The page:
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September 27th, 2023

edgar allan poe collage spotlight pageCourtesy photoELLY GRIMM • Leader & Times


October is here, which means many people will soon be gearing up for Halloween night at the end of the month here and are looking for spooky activities and other things to occupy the time until then. One of the ways I like to get into a bit of the spirit is picking up some spooky books by some of my favorite authors, and I’ve definitely read some good ones. 

One author in particular I enjoy reading, and have since my high school days, is Edgar Allan Poe. I’ve been fascinated by his life story and his fiction stories since that particular unit in Mrs. Martin’s English class my junior year and his stories are the perfect way to get into that spooky spirit. So I thought for this week, I’d talk about some of my favorites in Poe’s bibliography. 


The Raven

This poem centers on a lonely widower whose life gets upended one night when a large raven suddenly enters his chambers and perches there for the night and rather tortures the narrator. This was one of the first Poe works we read in English and I absolutely loved it because not only do you see inside the narrator’s mind as he descends into madness but the symbolism and other supernatural elements make this the perfect poem to read in the dark with maybe only a candle or two lit. There are several great dramatic readings of the poem on YouTube, as well as the adaptation done by “The Simpsons” in one of the show’s early “Treehouse of Horror” specials. 

The Cask of Amontillado

This was a story I read outside of my English class and to this day even just thinking about it gives me the chills. The story is set in an unnamed Italian city at carnival time is about a man taking fatal revenge on a friend who he believes has insulted him. What struck me about this story was how melodramatic the narrator is – first off, we never know what exactly the “insult” is and instead of talking to the man who has insulted him, he goes full-on crazy and decides to murder the guy by basically kidnapping him from the carnival and burying him alive behind a wall. Something else that REALLY scared me about this story was how the narrator has just such a cool head while going through with his nefarious plan and even now I can’t help but wonder “What could this guy have possibly done to make someone THAT angry at him?!” This is another story that demands a dark room with candlelight and an otherwise spooky environment.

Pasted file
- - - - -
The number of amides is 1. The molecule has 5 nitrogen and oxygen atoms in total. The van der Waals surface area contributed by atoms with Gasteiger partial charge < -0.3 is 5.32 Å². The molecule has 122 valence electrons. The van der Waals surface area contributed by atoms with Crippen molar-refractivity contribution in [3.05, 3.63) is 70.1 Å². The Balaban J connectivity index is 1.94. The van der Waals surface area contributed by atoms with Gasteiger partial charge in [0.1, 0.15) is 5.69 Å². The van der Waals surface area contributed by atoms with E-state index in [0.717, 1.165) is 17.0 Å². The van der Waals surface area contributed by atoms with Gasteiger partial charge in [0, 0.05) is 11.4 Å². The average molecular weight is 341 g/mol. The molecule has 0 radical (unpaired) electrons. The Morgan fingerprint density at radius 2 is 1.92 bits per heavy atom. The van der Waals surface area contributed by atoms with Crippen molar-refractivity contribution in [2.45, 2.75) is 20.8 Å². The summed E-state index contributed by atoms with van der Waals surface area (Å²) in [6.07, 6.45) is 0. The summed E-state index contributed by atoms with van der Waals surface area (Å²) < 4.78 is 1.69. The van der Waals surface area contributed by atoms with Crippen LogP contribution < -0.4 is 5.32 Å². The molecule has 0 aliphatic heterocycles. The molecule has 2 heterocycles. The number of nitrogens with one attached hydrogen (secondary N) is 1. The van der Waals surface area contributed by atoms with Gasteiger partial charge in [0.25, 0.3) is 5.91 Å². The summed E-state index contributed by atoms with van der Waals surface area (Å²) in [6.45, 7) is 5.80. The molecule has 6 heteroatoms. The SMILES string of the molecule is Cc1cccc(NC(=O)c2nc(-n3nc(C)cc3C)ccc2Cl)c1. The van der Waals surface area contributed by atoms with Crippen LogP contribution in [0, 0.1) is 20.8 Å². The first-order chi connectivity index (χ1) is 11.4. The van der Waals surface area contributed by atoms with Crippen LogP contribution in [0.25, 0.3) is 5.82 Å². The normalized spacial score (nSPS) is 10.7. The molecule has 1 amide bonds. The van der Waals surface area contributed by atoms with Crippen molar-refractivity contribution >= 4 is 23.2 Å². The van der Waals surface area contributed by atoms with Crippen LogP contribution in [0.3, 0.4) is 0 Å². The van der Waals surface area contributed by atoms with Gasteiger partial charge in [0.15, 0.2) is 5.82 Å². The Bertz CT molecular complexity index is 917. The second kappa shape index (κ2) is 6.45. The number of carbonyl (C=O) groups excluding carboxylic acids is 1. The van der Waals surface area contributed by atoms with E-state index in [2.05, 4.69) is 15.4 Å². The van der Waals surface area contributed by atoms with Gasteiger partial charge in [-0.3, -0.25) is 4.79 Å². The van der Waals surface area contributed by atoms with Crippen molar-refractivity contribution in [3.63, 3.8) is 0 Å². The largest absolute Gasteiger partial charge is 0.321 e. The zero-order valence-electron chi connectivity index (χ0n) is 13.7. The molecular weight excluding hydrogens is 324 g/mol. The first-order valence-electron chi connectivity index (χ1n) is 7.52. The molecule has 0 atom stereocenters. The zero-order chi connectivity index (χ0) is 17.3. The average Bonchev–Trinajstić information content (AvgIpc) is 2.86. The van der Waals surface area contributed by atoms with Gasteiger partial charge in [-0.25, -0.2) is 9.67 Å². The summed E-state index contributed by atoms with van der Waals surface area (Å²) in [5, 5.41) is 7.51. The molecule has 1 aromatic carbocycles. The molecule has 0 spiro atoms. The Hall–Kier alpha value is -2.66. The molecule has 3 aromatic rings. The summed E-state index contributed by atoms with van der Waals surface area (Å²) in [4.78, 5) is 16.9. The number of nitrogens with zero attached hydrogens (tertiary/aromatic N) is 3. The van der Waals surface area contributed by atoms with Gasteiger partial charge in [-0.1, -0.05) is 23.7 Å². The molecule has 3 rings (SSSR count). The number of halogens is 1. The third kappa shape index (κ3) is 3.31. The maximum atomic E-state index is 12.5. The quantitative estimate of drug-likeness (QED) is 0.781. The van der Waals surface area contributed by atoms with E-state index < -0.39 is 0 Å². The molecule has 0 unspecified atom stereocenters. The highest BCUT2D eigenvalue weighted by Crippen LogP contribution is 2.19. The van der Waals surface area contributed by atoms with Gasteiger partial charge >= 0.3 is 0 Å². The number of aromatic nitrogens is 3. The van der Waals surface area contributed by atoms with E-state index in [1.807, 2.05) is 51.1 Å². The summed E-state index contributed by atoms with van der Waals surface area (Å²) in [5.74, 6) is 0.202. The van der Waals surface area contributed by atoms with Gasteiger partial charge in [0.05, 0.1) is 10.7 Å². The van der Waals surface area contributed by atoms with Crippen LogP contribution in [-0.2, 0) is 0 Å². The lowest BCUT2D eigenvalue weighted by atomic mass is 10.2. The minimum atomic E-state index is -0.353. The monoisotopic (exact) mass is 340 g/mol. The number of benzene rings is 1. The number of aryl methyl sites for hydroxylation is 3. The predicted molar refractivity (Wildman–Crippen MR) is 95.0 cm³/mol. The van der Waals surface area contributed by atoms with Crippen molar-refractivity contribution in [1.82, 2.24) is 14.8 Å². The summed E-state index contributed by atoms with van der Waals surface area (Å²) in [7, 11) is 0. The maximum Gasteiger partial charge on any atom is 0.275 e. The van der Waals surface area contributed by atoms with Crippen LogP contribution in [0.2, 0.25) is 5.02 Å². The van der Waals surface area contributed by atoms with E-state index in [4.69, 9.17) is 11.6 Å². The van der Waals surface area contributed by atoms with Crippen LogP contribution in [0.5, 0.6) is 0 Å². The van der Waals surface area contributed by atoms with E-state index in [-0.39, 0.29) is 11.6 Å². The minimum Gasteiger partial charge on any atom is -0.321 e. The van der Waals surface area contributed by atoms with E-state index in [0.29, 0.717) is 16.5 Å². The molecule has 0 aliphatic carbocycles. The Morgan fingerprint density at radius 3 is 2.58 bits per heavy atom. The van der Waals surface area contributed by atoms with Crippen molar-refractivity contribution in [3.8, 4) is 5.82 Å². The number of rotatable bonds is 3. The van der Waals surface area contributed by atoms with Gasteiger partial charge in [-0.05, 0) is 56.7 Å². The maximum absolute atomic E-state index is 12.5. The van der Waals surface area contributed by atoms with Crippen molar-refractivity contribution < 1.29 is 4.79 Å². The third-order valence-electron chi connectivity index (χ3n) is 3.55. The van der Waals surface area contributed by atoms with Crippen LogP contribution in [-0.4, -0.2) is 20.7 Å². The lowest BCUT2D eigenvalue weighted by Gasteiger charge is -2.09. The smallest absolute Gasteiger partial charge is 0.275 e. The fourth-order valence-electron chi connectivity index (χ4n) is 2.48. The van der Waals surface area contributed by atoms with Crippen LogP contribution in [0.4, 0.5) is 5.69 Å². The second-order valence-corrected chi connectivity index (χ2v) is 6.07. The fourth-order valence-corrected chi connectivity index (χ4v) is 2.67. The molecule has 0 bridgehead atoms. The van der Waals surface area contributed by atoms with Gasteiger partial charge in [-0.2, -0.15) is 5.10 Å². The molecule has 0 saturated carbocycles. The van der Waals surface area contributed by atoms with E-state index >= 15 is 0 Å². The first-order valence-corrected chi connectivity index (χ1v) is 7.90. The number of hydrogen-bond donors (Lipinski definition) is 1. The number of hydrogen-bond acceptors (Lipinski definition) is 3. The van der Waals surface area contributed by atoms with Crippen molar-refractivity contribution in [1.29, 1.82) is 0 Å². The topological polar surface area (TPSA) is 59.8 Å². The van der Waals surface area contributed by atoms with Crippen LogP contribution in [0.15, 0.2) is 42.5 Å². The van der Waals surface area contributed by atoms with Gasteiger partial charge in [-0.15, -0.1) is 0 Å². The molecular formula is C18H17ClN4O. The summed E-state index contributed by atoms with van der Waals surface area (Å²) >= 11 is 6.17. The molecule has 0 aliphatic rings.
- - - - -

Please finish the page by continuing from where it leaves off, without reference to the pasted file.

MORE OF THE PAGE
The Pit and the Pendulum

This was one I rediscovered rather recently and focuses on the torments endured by a prisoner of the Spanish Inquisition, though it’s not actually a historical work. This one really got to me because Poe writes it in such a way that you truly feel you are in that cell with the prisoner/narrator of the story and you feel all the fear and anxiety and everything else. The description of everything is so unsettling and the entire time while reading it, you’re wondering if some intervention will happen and the prisoner will be able to get out. Overall, another great read for a spooky night. 


The Masque of the Red Death

This story focuses on an extravagant ball being hosted by a rather arrogant prince during the time of the Black Plague and during the ball, the lives of the prince and his guests are upended by a stranger wearing a mask that resembles someone dying of the plague. Overall, it’s a rather interesting metaphor for no matter what you do and no matter how much you try to avoid it, fate will come for you one way or another. The description of everything is also done very well, making for another great spooky story. 


The Fall of the House of Usher

This was actually a story I found a while ago and took a crack at and ultimately ended up enjoying. The story focuses on an unnamed narrator as he stays with his friend Roderick Usher after a bad medical diagnosis, which his twin sister is also afflicted with. After his sister is found dead, many strange and spooky things start happening around the Usher family mansion. The supernatural descriptions are great, the story overall gave me chills and this should definitely be on the reading list if you’re looking for something spooky.


The Tell-Tale Heart

This story was another one I read in English class and much like “The Cask of Amontillado,” one of the main things I remember is how melodramatic the narrator is. During the story, the narrator tells the story of the murder he committed against his boss basically because he has a creepy eye. Instead of ignoring the eye and simply going about life, the narrator again goes full-on crazy and decides to murder the man and then stuffs the body under the floorboards before ultimately confessing to the police. It was one of those stories that made me shake my head while still overall enjoying it.